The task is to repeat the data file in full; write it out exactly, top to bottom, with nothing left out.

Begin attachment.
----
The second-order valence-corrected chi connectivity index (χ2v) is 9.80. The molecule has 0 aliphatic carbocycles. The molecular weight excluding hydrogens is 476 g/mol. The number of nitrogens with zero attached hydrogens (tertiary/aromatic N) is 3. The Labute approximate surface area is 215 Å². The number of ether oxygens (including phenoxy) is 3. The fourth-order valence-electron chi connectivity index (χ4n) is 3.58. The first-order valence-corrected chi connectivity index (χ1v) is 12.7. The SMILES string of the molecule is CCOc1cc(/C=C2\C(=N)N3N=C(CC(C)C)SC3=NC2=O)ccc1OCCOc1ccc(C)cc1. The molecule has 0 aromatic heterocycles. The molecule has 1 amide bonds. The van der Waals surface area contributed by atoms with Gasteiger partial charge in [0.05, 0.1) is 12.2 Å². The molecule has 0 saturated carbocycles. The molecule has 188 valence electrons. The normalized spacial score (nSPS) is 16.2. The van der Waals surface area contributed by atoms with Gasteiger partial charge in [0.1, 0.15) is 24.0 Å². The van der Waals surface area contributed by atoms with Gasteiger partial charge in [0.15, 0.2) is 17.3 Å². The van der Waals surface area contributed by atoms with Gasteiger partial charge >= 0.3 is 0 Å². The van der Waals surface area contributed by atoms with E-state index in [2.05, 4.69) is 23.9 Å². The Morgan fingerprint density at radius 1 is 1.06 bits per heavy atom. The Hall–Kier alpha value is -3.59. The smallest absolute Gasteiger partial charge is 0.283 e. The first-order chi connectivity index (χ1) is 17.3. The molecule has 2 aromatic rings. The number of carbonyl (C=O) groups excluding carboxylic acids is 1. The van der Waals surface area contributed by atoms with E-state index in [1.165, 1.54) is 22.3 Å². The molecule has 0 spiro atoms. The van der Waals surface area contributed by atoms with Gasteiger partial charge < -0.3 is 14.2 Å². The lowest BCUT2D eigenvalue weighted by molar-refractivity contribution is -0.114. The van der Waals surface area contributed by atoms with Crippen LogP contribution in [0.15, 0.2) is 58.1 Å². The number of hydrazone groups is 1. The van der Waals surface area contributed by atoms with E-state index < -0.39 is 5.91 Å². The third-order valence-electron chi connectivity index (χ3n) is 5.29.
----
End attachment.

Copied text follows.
The second-order valence-corrected chi connectivity index (χ2v) is 9.80. The molecule has 0 aliphatic carbocycles. The molecular weight excluding hydrogens is 476 g/mol. The number of nitrogens with zero attached hydrogens (tertiary/aromatic N) is 3. The Labute approximate surface area is 215 Å². The number of ether oxygens (including phenoxy) is 3. The fourth-order valence-electron chi connectivity index (χ4n) is 3.58. The first-order valence-corrected chi connectivity index (χ1v) is 12.7. The SMILES string of the molecule is CCOc1cc(/C=C2\C(=N)N3N=C(CC(C)C)SC3=NC2=O)ccc1OCCOc1ccc(C)cc1. The molecule has 0 aromatic heterocycles. The molecule has 1 amide bonds. The van der Waals surface area contributed by atoms with Gasteiger partial charge in [0.05, 0.1) is 12.2 Å². The molecule has 0 saturated carbocycles. The molecule has 188 valence electrons. The normalized spacial score (nSPS) is 16.2. The van der Waals surface area contributed by atoms with Gasteiger partial charge in [0.1, 0.15) is 24.0 Å². The van der Waals surface area contributed by atoms with Gasteiger partial charge in [0.15, 0.2) is 17.3 Å². The van der Waals surface area contributed by atoms with Gasteiger partial charge >= 0.3 is 0 Å². The van der Waals surface area contributed by atoms with E-state index in [2.05, 4.69) is 23.9 Å². The Morgan fingerprint density at radius 1 is 1.06 bits per heavy atom. The Hall–Kier alpha value is -3.59. The smallest absolute Gasteiger partial charge is 0.283 e. The first-order chi connectivity index (χ1) is 17.3. The molecule has 2 aromatic rings. The number of carbonyl (C=O) groups excluding carboxylic acids is 1. The van der Waals surface area contributed by atoms with E-state index in [1.165, 1.54) is 22.3 Å². The molecule has 0 spiro atoms. The van der Waals surface area contributed by atoms with Gasteiger partial charge < -0.3 is 14.2 Å². The lowest BCUT2D eigenvalue weighted by molar-refractivity contribution is -0.114. The van der Waals surface area contributed by atoms with Crippen LogP contribution in [0.15, 0.2) is 58.1 Å². The number of hydrazone groups is 1. The van der Waals surface area contributed by atoms with E-state index < -0.39 is 5.91 Å². The third-order valence-electron chi connectivity index (χ3n) is 5.29.